• “Rewiring for growth,” by cutting operating costs through labor savings and initiatives like POWER, a workload balancing project that offloads much of the dispensing workload from individual Walgreens pharmacists to centralized processing centers. The POWER project is already saving costs in 280 Florida stores, and will be in place in some 760 stores by the end of fiscal 2009 Aug. 31, Wasson told shareholders. To reduce overhead, Walgreens also recently announced a reduction of 1,000 headquarters staff and field management positions this year. After the meeting, senior vice president of operations Mark Wagner said all 29 of the company’s regional operations vice presidents would be moved out of headquarters in Deerfield, Ill., and into their respective regional offices to put them closer to customers. “It’s about reducing costs and improving our productivity,” Wasson explained.
• An effort toward “broadening and deepening” Walgreens’ relationships with health plan payers, in Wasson’s words. “We have payers that represent over a billion dollars in prescription sales to this company,” he said.
In line with that initiative, Walgreens also today announced a new “Complete Care and Well-Being” program for employers. The program is designed to save employer-based health plan sponsors money by making prices for prescriptions and other health services transparent to employers, and by integrating Walgreens’ worksite health centers, in-store clinics and pharmacies with discount drug pricing. It “highlights Walgreens’ move into an expanded role within the broader health care space,” the company noted.
“Evolving past its traditional model, the company is now focusing heavily on health and wellness, including providing care for acute and chronic conditions, primary care, occupational health and infusion services. In addition, Walgreens is offering a 15% savings on all Walgreens brand store products in an effort to further help consumers manage their healthcare costs.”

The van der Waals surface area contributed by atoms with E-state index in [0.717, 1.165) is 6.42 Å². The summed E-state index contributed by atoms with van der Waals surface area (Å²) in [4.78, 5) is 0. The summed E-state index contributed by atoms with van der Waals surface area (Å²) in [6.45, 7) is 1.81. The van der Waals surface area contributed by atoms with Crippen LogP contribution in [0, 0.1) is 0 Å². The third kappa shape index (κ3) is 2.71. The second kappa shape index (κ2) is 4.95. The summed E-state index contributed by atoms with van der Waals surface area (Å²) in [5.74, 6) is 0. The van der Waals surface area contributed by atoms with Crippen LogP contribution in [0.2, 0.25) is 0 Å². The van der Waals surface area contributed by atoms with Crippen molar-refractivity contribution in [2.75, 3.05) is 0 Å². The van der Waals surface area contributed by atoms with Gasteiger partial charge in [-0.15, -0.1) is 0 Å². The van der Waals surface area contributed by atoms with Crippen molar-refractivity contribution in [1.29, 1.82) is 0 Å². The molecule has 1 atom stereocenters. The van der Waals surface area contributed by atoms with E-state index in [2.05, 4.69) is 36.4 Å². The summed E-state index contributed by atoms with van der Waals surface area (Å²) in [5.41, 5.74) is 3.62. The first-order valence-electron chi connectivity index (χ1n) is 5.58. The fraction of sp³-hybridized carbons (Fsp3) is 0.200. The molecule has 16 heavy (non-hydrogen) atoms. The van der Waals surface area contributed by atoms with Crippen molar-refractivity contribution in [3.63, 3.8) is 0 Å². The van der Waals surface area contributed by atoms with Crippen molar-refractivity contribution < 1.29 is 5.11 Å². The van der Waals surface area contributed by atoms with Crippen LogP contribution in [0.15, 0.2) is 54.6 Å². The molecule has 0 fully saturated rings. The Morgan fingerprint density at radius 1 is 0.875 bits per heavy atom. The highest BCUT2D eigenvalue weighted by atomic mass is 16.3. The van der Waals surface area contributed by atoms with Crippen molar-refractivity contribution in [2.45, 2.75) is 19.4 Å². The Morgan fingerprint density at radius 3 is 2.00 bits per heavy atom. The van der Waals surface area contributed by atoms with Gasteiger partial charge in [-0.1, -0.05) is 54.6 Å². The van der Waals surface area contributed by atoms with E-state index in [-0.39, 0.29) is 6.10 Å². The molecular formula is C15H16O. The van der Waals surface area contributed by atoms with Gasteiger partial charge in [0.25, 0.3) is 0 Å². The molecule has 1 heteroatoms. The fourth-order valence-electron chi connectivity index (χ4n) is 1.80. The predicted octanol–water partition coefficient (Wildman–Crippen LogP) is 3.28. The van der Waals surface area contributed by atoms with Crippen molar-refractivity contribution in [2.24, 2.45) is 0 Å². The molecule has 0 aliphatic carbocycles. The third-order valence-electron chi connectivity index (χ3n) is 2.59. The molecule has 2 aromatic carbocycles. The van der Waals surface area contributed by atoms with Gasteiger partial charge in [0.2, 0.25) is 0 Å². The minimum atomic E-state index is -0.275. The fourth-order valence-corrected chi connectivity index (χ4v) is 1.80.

Together, these initiatives will allow Walgreens to ride out the current economic storm in firm control of its destiny, said company leaders. “We’re moving management and accountability for performance closer to the customer and the communities we serve,” McNally said. “With our core strengths developed over more than a century, and the transformation of the company that’s underway, Walgreens has truly exceptional opportunity for profitable growth.”
Walgreens, he concluded confidently, will “emerge from this severe economic downturn even stronger, with greater market share, by providing the most convenient to consumer goods and services and pharmacy health and wellness services in communities across America.”
Added Wasson, “We are navigating extremely difficult retail waters today. We’re also in the midst of a major transformation of Walgreens.”
Nevertheless, said Wasson, “I’ve never been more excited about the future of this company.”
Assurant Health announces benefits partnership with Take Care
MILWAUKEE Assurant Health has announced that its health plan members can now receive in-network benefits at all Take Care Clinics.
With the addition of the 322 Take Care Clinics, which are located within Walgreens stores, Assurant Health customers with Individual Medical, Short Term Medical and Real Choices Small Group plans have access to more than 800 retail health clinics throughout the United States.
“This agreement is part of our continuing commitment to give our customers more choices and convenient access to affordable health care options,” said Scott Krienke, SVP of product lines for Assurant Health.
Added Peter Miller, president and CEO of Take Care Health Systems, “Our goal is to provide access to care to as many individuals as possible. Partnering with companies like Assurant Health allows us to offer our model of care to more individuals across the country, and this national contract sets the stage for continued coverage as we expand our model to new markets and states.”
FDA approves generic version of Medicis’ Loprox
ROCKVILLE, Md. The Food and Drug Administration has approved a generic version of Medicis’ Loprox, FDA records show.
The agency approved Paddock’s ciclopirox gel in the 0.77 percent strength on Jan. 7. The gel is used to treat seborrheic dermatitis.
Medicis’ non-acne skin medicines had sales of $173 million in 2007, according to Medicis financial data, which did not list separate figures for Loprox. Nycomed also makes a generic version of the 0.77 formulation, while Medicis continues to market the 1 percent formulation.